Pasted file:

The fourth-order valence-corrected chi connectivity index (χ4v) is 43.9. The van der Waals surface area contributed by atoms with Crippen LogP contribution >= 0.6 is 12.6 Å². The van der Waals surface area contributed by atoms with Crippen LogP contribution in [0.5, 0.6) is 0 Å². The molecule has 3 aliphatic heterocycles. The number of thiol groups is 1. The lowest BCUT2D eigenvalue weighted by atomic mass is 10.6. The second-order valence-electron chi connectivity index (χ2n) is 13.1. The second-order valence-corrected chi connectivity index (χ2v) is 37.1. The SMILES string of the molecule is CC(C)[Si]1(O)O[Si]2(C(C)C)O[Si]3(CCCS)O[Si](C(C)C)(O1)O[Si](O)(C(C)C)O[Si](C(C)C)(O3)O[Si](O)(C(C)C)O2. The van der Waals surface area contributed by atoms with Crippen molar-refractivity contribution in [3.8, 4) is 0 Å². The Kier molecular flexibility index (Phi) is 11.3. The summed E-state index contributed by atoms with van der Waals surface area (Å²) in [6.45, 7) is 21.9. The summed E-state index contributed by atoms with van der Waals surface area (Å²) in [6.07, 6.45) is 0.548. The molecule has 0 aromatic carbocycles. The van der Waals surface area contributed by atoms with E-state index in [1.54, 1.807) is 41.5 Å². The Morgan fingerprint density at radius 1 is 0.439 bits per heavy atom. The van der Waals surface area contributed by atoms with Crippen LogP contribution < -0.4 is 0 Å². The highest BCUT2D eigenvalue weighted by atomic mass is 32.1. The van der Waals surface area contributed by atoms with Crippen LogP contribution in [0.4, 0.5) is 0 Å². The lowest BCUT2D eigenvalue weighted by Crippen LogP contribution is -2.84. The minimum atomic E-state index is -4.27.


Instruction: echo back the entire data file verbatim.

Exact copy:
The fourth-order valence-corrected chi connectivity index (χ4v) is 43.9. The van der Waals surface area contributed by atoms with Crippen LogP contribution >= 0.6 is 12.6 Å². The van der Waals surface area contributed by atoms with Crippen LogP contribution in [0.5, 0.6) is 0 Å². The molecule has 3 aliphatic heterocycles. The number of thiol groups is 1. The lowest BCUT2D eigenvalue weighted by atomic mass is 10.6. The second-order valence-electron chi connectivity index (χ2n) is 13.1. The second-order valence-corrected chi connectivity index (χ2v) is 37.1. The SMILES string of the molecule is CC(C)[Si]1(O)O[Si]2(C(C)C)O[Si]3(CCCS)O[Si](C(C)C)(O1)O[Si](O)(C(C)C)O[Si](C(C)C)(O3)O[Si](O)(C(C)C)O2. The van der Waals surface area contributed by atoms with Crippen molar-refractivity contribution in [3.8, 4) is 0 Å². The Kier molecular flexibility index (Phi) is 11.3. The summed E-state index contributed by atoms with van der Waals surface area (Å²) in [6.45, 7) is 21.9. The summed E-state index contributed by atoms with van der Waals surface area (Å²) in [6.07, 6.45) is 0.548. The molecule has 0 aromatic carbocycles. The van der Waals surface area contributed by atoms with E-state index in [1.54, 1.807) is 41.5 Å². The Morgan fingerprint density at radius 1 is 0.439 bits per heavy atom. The van der Waals surface area contributed by atoms with Crippen LogP contribution < -0.4 is 0 Å². The highest BCUT2D eigenvalue weighted by atomic mass is 32.1. The van der Waals surface area contributed by atoms with Crippen LogP contribution in [0.4, 0.5) is 0 Å². The lowest BCUT2D eigenvalue weighted by Crippen LogP contribution is -2.84. The minimum atomic E-state index is -4.27.